Table 2 shows results for Pap testing, which paralleled those for mammography. Crude Pap testing rates were nonsignificant for blacks compared with whites, but the AOR (1.56) for black women indicated a significantly higher estimated percentage, with a percent change of 54.5%. As with mammography, Hispanics showed a reversal of association, with a significantly lower crude rate (81.7%; UOR = 0.75) but a significantly higher estimated screening rate (89.7%; AOR = 1.80) and a percent change of 140%. The non-Hispanic other women again showed minimal difference between the UORs and AORs (4).
Analysis with the composite variable showed that the crude rate for the white, insured, higher income reference group was several percentage points higher than the crude rate for all white women (91.0% vs. 85.7%). There were no reversals of associations for the composite variable's subgroups, although black, insured, higher income women had a significantly higher UOR (1.25) than the reference group, which remained higher but not significantly after adjustment (1.20).
Similar to mammography, and consistent with the study's hypothesis, the percent changes to the UORs for all 4 racial/ethnic groups were larger for uninsured women than for insured women in the corresponding income groups. In addition, for uninsured groups in each racial/ethnic group, lower income women had larger percent changes than higher income women.
As with mammography, uninsured, lower income Whites had an extremely low UOR (0.12) and AOR (0.21) for Pap testing. Their crude screening rate was an absolute 36.8% less than the white, insured, higher income reference group (54.2% vs. 91.0%). Their UOR and AOR were lower than the UORs and AORs for black and Hispanic women, which themselves were significantly lower than the reference group. The crude Pap testing rate for Hispanic, uninsured, lower income women was slightly higher than the rate for Hispanic, uninsured, higher income women (76.4% vs. 75.9%). This discrepancy persisted in the estimated rates after the adjusted analyses.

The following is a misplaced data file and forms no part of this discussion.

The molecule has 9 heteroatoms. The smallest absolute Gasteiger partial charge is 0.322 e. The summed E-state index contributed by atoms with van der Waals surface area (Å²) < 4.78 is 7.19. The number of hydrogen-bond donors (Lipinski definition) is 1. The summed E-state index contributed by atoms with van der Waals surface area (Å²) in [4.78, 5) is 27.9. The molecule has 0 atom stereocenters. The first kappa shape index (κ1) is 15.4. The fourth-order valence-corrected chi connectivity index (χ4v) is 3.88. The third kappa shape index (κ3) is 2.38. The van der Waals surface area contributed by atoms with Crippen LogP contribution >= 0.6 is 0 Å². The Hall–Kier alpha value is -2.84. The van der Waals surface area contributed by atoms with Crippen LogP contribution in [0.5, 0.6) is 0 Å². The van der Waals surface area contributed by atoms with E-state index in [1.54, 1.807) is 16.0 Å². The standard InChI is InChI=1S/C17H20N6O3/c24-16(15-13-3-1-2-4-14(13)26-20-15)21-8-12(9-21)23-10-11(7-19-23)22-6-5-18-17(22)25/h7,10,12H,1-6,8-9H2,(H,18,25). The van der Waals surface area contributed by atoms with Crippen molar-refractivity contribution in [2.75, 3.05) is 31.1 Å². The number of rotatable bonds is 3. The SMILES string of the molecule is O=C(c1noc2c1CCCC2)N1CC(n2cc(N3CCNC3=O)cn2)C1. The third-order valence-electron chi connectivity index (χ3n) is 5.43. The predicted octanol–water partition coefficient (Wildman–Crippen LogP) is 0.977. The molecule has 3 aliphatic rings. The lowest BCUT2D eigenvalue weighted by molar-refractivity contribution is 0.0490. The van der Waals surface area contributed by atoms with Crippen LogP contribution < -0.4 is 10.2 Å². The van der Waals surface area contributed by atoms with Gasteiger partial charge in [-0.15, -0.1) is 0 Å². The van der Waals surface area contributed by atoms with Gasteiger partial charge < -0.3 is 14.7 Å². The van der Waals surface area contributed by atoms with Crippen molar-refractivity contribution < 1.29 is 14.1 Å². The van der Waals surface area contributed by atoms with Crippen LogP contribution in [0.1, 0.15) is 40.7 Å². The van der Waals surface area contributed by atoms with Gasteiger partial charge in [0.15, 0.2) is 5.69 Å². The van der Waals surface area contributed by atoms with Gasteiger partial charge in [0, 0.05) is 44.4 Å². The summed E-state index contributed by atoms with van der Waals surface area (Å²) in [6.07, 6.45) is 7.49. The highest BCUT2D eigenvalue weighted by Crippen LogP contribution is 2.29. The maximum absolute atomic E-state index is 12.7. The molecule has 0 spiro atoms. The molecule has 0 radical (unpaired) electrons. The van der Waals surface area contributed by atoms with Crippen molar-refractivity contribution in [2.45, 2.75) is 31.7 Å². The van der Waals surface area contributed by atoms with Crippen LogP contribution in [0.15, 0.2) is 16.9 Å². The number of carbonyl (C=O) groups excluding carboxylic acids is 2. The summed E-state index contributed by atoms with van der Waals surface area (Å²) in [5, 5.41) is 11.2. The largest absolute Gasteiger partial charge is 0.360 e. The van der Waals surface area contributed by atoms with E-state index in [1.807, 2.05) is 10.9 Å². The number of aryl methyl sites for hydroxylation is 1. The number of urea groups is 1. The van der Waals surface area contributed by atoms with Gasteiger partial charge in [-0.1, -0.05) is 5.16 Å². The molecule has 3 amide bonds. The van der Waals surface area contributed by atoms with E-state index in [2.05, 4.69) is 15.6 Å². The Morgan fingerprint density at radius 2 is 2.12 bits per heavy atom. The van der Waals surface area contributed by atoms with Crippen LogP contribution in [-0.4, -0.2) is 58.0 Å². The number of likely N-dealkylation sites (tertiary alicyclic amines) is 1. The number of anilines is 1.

More so than for mammography, the “Missing” income group of women sometimes had large percent changes. Uninsured black and Hispanic women with missing income showed 2 of the largest percent changes (112%, 257%). However, uninsured, lower income, Hispanic women had a 158% change to the UOR; uninsured, higher income, Hispanic women had a 127% change; and uninsured, lower income, black women had a 116% change.
At the level of results for race/ethnicity as a stand-alone independent variable (the top section of Tables 1 and 2), reversals of association were found for Hispanic women for mammography and Pap testing, along with LPCs to the UORs, supporting previous findings (4, 5). Black women did not have reversals of associations because their self-reported screening rates at the UOR level were as high, or higher, than white women's. However, black women's AORs were significantly higher, and for Pap testing, the percent change met the criterion for an LPC. This article had the objective of “deconstructing” those results. It is challenging to attempt to explain results for a single main-effects variable, to find possible reasons for a reversal of association and/or an LPC. Composite variables (that parallel interaction terms) reduce sample sizes in the subgroups due to the many groups that are created. In addition, the reference group is different due to the combination of variables, as the referent is typically defined to highlight the highest or lowest screening rate. As noted above, the reference group for the analyses with the composite variable had higher screening rates than white women overall in the analyses with race/ethnicity as a single variable.
An empirical rationale for the occurrence of reversals of associations and LPCs, based on the existence of access-enhancing programs, has been proposed in earlier articles (4, 5) and is supported by the results here. Programs such as the NBCCEDP and companion state- and locally funded initiatives typically target under/uninsured and lower income women. Non-whites are disproportionately lower income and under/uninsured. These programs increase screening utilization but do not change participants' status on access-related variables (e.g., health care insurance, income, having a usual source of care). Therefore, stating the statistical “confounder” rationale of multivariable analysis in colloquial terms, the algorithms in multivariable analyses “see” higher screening rates for lower income, uninsured, and non-white women than would be expected on the basis of their sociodemographic indicators and therefore “over-correct” when estimating screening rates, resulting in statistically significant AORs for non-whites. That overestimation is evidenced as reversals of associations, LPCs, or both.